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Diabetics with Neuropathy: Know The Signs of Charcot Foot

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Although Charcot foot is an unpleasant topic, ignorance of this condition can lead to foot deformities and permanent mobility impairment. Charcot arthropathy, or Charcot foot, is the dislocation or fracture of bones and joints - with little or no known trauma - that may develop in individuals with diabetic neuropathy. The fractures and dislocations may be owed to frequent micro traumas that exceed the bones’ ability to heal. Circulation changes might also trigger the loss of bone minerals, leaving bones weak and susceptible to fracture and displacement.

Why Delayed Diagnosis

Because there is often a delay between the onset of Charcot foot and a diagnosis, those with or at risk of neuropathy should know the signs of this serious condition. Delays in diagnosing Charcot foot may be owed to:

  • The symptoms, which are non-specific, are also signs of infection or arthritic conditions.
  • People with neuropathy may lose sensation in their feet and not feel the pain of fractured or dislocated bones.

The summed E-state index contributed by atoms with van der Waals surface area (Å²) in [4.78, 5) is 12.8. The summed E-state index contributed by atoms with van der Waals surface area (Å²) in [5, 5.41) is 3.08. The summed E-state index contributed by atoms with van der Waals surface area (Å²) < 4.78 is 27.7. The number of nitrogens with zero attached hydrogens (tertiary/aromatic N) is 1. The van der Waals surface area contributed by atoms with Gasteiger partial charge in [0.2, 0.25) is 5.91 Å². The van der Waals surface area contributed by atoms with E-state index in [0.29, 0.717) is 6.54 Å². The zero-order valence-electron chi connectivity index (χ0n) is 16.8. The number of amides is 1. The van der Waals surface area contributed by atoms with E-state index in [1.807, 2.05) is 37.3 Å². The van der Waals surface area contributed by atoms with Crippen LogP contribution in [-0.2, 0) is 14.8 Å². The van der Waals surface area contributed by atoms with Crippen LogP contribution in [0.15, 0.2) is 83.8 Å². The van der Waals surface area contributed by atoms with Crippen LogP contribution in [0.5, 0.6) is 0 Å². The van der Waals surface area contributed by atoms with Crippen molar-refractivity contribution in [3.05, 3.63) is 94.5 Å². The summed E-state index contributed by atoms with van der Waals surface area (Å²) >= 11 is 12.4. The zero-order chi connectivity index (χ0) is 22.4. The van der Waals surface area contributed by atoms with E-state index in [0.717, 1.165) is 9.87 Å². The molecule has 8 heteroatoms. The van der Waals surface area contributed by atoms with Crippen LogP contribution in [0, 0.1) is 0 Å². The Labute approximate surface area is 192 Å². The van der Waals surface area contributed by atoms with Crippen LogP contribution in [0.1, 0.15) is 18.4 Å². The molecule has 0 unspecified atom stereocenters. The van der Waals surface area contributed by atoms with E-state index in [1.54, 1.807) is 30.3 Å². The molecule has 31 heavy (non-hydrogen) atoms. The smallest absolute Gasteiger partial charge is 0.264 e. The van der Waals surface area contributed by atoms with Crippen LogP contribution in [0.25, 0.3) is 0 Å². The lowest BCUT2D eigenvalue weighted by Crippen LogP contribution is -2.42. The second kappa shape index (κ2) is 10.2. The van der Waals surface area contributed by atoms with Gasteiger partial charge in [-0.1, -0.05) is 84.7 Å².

• People with neuropathy may be used to experiencing foot pain and not realize something else is going on.
  • The illness may not be immediately recognized by doctors who do not specialize in foot and ankle issues.

The reasons for diagnosis delay make it clear why individuals with neuropathy need to be on the look out for Charcot foot symptoms, and have them checked.

Redness, Swelling, Warmth

Initial signs of Charcot foot (or ankle) are usually redness, swelling, and increased warmth in the affected area or areas (e.g., midfoot, hindfoot, ankle, heel, and forefoot). Early detection and the use of supportive, protective, or corrective shoes or orthoses can prevent or minimize permanent injury. Untreated injury can lead to deformities such as the collapse of the midfoot arch (known as “rocker bottom foot”), or ankle and hindfoot instability. Those who see their physician with symptoms of neuropathy, redness, swelling, and warmth usually undergo periodic radiographs to determine whether there is soft tissue inflammation, and any bone or joint displacement.

Treatment, Recovery

If fractures are discovered, non-surgical treatments include walking braces, protective splints, orthotics, or wearing a cast. Putting weight on the affected foot may be limited. Surgical options include realignment and fusion of bones, and removing problematic bony prominences. Healing can take several months and may be especially slow after surgery. Many patients will continue to use supportive, protective gear after recovery. Some individuals must limit standing or walking to what is essential for daily living. So, see your doctor soon as possible for redness, swelling, and warmth - with or without pain - in limbs affected by neuropathy.

Source: AOFAS / Photo credit: Kai Schreiber

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